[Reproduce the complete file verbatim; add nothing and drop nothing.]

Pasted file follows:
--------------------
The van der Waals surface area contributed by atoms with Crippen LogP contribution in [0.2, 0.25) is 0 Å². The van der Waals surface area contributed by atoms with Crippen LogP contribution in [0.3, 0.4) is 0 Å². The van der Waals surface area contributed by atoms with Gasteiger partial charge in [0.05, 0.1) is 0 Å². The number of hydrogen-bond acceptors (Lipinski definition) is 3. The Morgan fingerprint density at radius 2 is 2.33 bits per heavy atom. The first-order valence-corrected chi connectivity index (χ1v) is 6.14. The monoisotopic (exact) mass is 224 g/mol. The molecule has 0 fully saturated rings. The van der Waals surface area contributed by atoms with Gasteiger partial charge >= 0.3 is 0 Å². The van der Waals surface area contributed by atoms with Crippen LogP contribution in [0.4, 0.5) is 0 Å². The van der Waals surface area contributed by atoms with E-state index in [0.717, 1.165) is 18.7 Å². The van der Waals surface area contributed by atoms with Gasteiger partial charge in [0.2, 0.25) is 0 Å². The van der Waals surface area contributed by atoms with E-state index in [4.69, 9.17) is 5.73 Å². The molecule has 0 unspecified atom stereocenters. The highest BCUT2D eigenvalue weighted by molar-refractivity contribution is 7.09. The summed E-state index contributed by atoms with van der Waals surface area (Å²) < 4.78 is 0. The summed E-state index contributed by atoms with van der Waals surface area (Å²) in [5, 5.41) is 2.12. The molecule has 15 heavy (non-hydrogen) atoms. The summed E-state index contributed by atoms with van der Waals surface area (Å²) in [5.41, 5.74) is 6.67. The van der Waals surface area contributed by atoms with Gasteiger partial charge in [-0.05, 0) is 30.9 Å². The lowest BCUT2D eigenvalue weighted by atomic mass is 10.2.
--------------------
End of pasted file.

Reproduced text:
The van der Waals surface area contributed by atoms with Crippen LogP contribution in [0.2, 0.25) is 0 Å². The van der Waals surface area contributed by atoms with Crippen LogP contribution in [0.3, 0.4) is 0 Å². The van der Waals surface area contributed by atoms with Gasteiger partial charge in [0.05, 0.1) is 0 Å². The number of hydrogen-bond acceptors (Lipinski definition) is 3. The Morgan fingerprint density at radius 2 is 2.33 bits per heavy atom. The first-order valence-corrected chi connectivity index (χ1v) is 6.14. The monoisotopic (exact) mass is 224 g/mol. The molecule has 0 fully saturated rings. The van der Waals surface area contributed by atoms with Gasteiger partial charge >= 0.3 is 0 Å². The van der Waals surface area contributed by atoms with Crippen LogP contribution in [0.4, 0.5) is 0 Å². The van der Waals surface area contributed by atoms with E-state index in [0.717, 1.165) is 18.7 Å². The van der Waals surface area contributed by atoms with Gasteiger partial charge in [0.2, 0.25) is 0 Å². The van der Waals surface area contributed by atoms with E-state index in [4.69, 9.17) is 5.73 Å². The molecule has 0 unspecified atom stereocenters. The highest BCUT2D eigenvalue weighted by molar-refractivity contribution is 7.09. The summed E-state index contributed by atoms with van der Waals surface area (Å²) < 4.78 is 0. The summed E-state index contributed by atoms with van der Waals surface area (Å²) in [5, 5.41) is 2.12. The molecule has 15 heavy (non-hydrogen) atoms. The summed E-state index contributed by atoms with van der Waals surface area (Å²) in [5.41, 5.74) is 6.67. The van der Waals surface area contributed by atoms with Gasteiger partial charge in [-0.05, 0) is 30.9 Å². The lowest BCUT2D eigenvalue weighted by atomic mass is 10.2.